Burning debate: a novel centered on moral dilemmas in a city dominated by tobacco

This is a historical fictional story set in the late 1940s in the fictional town of Bright Leaf, North Carolina. The reader can draw a comparison to the present-day community of Winston-Salem, which at one time was considered the tobacco capital of the south.

The book tells a disturbing story about the tobacco industry. Everyone smoked, including pregnant women. Big corporations have manipulated information through advertising to make smoking attractive. The “tobacco wives,” so called because they were married to successful tobacco executives, seemed to have it all: beauty, wealth, and privilege. But young Maddie, who visits her aunt for the summer, discovers disturbing truths. What would a wife who smokes do if she learned that her husband was withholding medical information linking smoking to serious health problems, especially for pregnant women?

Maddie’s mother dropped her off with Aunt Etta in Bright Leaf when she was 15. Aunt Etta has a thriving dressmaking business and makes exquisite dresses for the “tobacco women” to wear to their galas and special celebrations. Even at her young age, Maddie is an aspiring seamstress and Aunt Etta welcomes her help. Unfortunately, during this busy season, Aunt Etta is hospitalized with a serious case of measles. Maddie is going to stay with Mitzi, the prominent wife of the president of the local tobacco company. She gets to work making the dresses that have already been promised to wealthy women for the next gala.

It is during this turbulent time that Maddie accidentally discovers information revealing medical studies that indicate the dangers of smoking, especially for the health of women and newborns. Should she disclose this information? After all, the community depends on the tobacco industry and their livelihood could be destroyed. She is already worried about the poor working conditions endured by women working in factories. When the men went to war, the women took their factory jobs but are paid less and will lose their jobs when the men return. But when Maddie sees the ads promoting smoking for young pregnant women, she has to divulge what she has discovered. She is surprised and outraged that no one is challenging those in power. Maddie finds her voice that summer and will continue to fight the tobacco industry well into adulthood.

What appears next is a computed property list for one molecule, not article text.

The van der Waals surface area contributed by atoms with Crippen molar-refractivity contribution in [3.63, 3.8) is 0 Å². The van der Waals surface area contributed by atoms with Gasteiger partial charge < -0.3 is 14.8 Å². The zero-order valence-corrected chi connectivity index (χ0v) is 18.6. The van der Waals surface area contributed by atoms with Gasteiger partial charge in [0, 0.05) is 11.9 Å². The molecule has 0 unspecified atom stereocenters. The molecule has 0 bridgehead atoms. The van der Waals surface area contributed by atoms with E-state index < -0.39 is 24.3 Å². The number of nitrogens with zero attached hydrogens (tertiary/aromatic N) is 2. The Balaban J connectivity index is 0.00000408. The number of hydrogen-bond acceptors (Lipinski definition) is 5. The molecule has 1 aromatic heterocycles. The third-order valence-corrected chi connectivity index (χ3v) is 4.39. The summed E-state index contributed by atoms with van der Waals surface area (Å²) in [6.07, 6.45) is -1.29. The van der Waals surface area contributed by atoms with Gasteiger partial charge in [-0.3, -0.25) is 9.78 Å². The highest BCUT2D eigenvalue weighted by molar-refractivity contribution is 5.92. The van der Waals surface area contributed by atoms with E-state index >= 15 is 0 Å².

This is Adele Myers’ first novel. She grew up in North Carolina and this fascinating story is based on her childhood in tobacco country. It is hard to believe that corporate greed has caused such devastating consequences. I admired young Maddie for using her voice to spread the truth about the dangers of smoking as well as advocating for women’s rights. I have never smoked but I found this book very informative. I enjoyed the reality of the portrayal of the south at that time and also the fictionalized story of Maddie discovering herself. It’s a change of pace and well worth the read.

Discussion questions:

• How did Maddie’s opinion of women change over the summer?

• What have been some of the opportunities and challenges resulting from women taking over male jobs in factories?

• Communities were proud of their cities and their industry. How do you think they felt when they found out that cigarettes made people sick and even killed them?

• Tobacco executives learned of the dangers of smoking but continued to support the industry. Did they believe cigarettes were harmless or were they just looking away?

• Mitzi did not release the information Maddie discovered to the community, but she used it as leverage to improve working conditions for women. Do you agree with his decision?

• What is the important lesson that Maddie learned?

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Jacquie O’Neil, mother of Times Leader Media Group Publisher Kerry Miscavage, reviewed this book. She and her daughter each contribute to this column.

Irene B. Bowles